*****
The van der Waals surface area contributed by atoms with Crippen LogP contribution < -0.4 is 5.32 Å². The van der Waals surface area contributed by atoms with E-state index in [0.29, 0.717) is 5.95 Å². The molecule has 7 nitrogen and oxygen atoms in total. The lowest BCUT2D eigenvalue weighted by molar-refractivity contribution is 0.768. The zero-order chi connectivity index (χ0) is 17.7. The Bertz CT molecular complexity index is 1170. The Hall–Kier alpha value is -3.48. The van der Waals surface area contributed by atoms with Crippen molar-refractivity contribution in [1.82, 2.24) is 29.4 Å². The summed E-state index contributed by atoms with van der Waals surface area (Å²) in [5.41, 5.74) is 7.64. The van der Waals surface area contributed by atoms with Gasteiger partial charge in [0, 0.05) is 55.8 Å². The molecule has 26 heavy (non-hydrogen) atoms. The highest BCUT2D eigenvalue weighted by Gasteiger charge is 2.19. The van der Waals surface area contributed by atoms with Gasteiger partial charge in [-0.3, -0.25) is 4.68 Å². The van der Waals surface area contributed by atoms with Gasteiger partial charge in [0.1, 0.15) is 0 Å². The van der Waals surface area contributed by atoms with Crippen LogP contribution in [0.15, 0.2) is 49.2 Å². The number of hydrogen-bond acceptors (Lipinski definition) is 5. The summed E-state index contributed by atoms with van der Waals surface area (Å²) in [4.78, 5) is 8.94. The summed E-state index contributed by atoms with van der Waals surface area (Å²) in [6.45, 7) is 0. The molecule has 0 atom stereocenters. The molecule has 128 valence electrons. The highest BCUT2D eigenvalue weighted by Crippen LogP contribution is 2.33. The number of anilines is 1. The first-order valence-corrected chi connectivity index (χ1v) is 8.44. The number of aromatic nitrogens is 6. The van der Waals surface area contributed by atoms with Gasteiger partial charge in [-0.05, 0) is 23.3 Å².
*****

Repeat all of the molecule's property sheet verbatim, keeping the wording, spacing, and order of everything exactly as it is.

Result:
The van der Waals surface area contributed by atoms with Crippen LogP contribution < -0.4 is 5.32 Å². The van der Waals surface area contributed by atoms with E-state index in [0.29, 0.717) is 5.95 Å². The molecule has 7 nitrogen and oxygen atoms in total. The lowest BCUT2D eigenvalue weighted by molar-refractivity contribution is 0.768. The zero-order chi connectivity index (χ0) is 17.7. The Bertz CT molecular complexity index is 1170. The Hall–Kier alpha value is -3.48. The van der Waals surface area contributed by atoms with Crippen molar-refractivity contribution in [1.82, 2.24) is 29.4 Å². The summed E-state index contributed by atoms with van der Waals surface area (Å²) in [5.41, 5.74) is 7.64. The van der Waals surface area contributed by atoms with Gasteiger partial charge in [0, 0.05) is 55.8 Å². The molecule has 26 heavy (non-hydrogen) atoms. The highest BCUT2D eigenvalue weighted by Gasteiger charge is 2.19. The van der Waals surface area contributed by atoms with Gasteiger partial charge in [-0.3, -0.25) is 4.68 Å². The van der Waals surface area contributed by atoms with Gasteiger partial charge in [0.1, 0.15) is 0 Å². The van der Waals surface area contributed by atoms with Crippen LogP contribution in [0.15, 0.2) is 49.2 Å². The number of hydrogen-bond acceptors (Lipinski definition) is 5. The summed E-state index contributed by atoms with van der Waals surface area (Å²) in [4.78, 5) is 8.94. The summed E-state index contributed by atoms with van der Waals surface area (Å²) in [6.45, 7) is 0. The molecule has 0 atom stereocenters. The molecule has 128 valence electrons. The highest BCUT2D eigenvalue weighted by Crippen LogP contribution is 2.33. The number of anilines is 1. The first-order valence-corrected chi connectivity index (χ1v) is 8.44. The number of aromatic nitrogens is 6. The van der Waals surface area contributed by atoms with Gasteiger partial charge in [-0.05, 0) is 23.3 Å².